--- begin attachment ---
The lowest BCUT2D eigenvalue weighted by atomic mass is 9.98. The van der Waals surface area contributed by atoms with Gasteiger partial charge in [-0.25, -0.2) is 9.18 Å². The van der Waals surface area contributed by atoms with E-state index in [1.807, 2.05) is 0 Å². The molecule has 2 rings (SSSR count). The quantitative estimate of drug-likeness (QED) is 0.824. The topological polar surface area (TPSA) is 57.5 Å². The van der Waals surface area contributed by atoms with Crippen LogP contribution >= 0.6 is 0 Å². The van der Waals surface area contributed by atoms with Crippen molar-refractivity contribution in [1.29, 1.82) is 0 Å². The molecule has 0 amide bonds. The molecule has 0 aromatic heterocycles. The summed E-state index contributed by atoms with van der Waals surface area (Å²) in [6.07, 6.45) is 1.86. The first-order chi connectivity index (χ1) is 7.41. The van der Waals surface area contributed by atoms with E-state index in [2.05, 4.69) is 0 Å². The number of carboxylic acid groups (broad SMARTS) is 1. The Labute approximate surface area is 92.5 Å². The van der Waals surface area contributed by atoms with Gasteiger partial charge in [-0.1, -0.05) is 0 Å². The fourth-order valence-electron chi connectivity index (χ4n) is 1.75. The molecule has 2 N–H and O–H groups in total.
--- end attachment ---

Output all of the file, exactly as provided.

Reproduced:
The lowest BCUT2D eigenvalue weighted by atomic mass is 9.98. The van der Waals surface area contributed by atoms with Gasteiger partial charge in [-0.25, -0.2) is 9.18 Å². The van der Waals surface area contributed by atoms with E-state index in [1.807, 2.05) is 0 Å². The molecule has 2 rings (SSSR count). The quantitative estimate of drug-likeness (QED) is 0.824. The topological polar surface area (TPSA) is 57.5 Å². The van der Waals surface area contributed by atoms with Crippen LogP contribution >= 0.6 is 0 Å². The van der Waals surface area contributed by atoms with Crippen molar-refractivity contribution in [1.29, 1.82) is 0 Å². The molecule has 0 amide bonds. The molecule has 0 aromatic heterocycles. The summed E-state index contributed by atoms with van der Waals surface area (Å²) in [6.07, 6.45) is 1.86. The first-order chi connectivity index (χ1) is 7.41. The van der Waals surface area contributed by atoms with E-state index in [2.05, 4.69) is 0 Å². The number of carboxylic acid groups (broad SMARTS) is 1. The Labute approximate surface area is 92.5 Å². The van der Waals surface area contributed by atoms with Gasteiger partial charge in [-0.1, -0.05) is 0 Å². The fourth-order valence-electron chi connectivity index (χ4n) is 1.75. The molecule has 2 N–H and O–H groups in total.